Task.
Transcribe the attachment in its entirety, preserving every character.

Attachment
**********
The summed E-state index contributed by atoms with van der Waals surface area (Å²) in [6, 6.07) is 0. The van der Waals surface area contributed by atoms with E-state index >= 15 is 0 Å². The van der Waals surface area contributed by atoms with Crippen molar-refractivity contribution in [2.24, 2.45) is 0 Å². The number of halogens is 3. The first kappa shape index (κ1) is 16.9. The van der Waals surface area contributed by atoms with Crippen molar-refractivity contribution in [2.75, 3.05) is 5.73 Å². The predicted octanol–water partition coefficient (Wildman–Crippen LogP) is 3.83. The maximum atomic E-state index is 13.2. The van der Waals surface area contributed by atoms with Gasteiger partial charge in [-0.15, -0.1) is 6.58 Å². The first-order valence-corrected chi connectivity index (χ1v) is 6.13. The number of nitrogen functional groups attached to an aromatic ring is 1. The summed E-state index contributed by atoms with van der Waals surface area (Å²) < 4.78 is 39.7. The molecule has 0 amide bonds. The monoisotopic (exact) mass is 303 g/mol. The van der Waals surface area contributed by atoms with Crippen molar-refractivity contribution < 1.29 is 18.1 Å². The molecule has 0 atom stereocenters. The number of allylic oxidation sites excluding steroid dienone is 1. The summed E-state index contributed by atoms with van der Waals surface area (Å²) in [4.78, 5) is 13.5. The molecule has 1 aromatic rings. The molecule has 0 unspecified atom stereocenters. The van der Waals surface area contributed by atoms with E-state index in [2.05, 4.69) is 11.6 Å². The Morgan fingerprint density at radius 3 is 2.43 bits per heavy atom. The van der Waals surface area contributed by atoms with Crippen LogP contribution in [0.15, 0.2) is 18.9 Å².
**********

The summed E-state index contributed by atoms with van der Waals surface area (Å²) in [6, 6.07) is 0. The van der Waals surface area contributed by atoms with E-state index >= 15 is 0 Å². The van der Waals surface area contributed by atoms with Crippen molar-refractivity contribution in [2.24, 2.45) is 0 Å². The number of halogens is 3. The first kappa shape index (κ1) is 16.9. The van der Waals surface area contributed by atoms with Crippen molar-refractivity contribution in [2.75, 3.05) is 5.73 Å². The predicted octanol–water partition coefficient (Wildman–Crippen LogP) is 3.83. The maximum atomic E-state index is 13.2. The van der Waals surface area contributed by atoms with Gasteiger partial charge in [-0.15, -0.1) is 6.58 Å². The first-order valence-corrected chi connectivity index (χ1v) is 6.13. The number of nitrogen functional groups attached to an aromatic ring is 1. The summed E-state index contributed by atoms with van der Waals surface area (Å²) < 4.78 is 39.7. The molecule has 0 amide bonds. The monoisotopic (exact) mass is 303 g/mol. The van der Waals surface area contributed by atoms with Crippen molar-refractivity contribution < 1.29 is 18.1 Å². The molecule has 0 atom stereocenters. The number of allylic oxidation sites excluding steroid dienone is 1. The summed E-state index contributed by atoms with van der Waals surface area (Å²) in [4.78, 5) is 13.5. The molecule has 1 aromatic rings. The molecule has 0 unspecified atom stereocenters. The van der Waals surface area contributed by atoms with E-state index in [2.05, 4.69) is 11.6 Å². The Morgan fingerprint density at radius 3 is 2.43 bits per heavy atom. The van der Waals surface area contributed by atoms with Crippen LogP contribution in [0.15, 0.2) is 18.9 Å².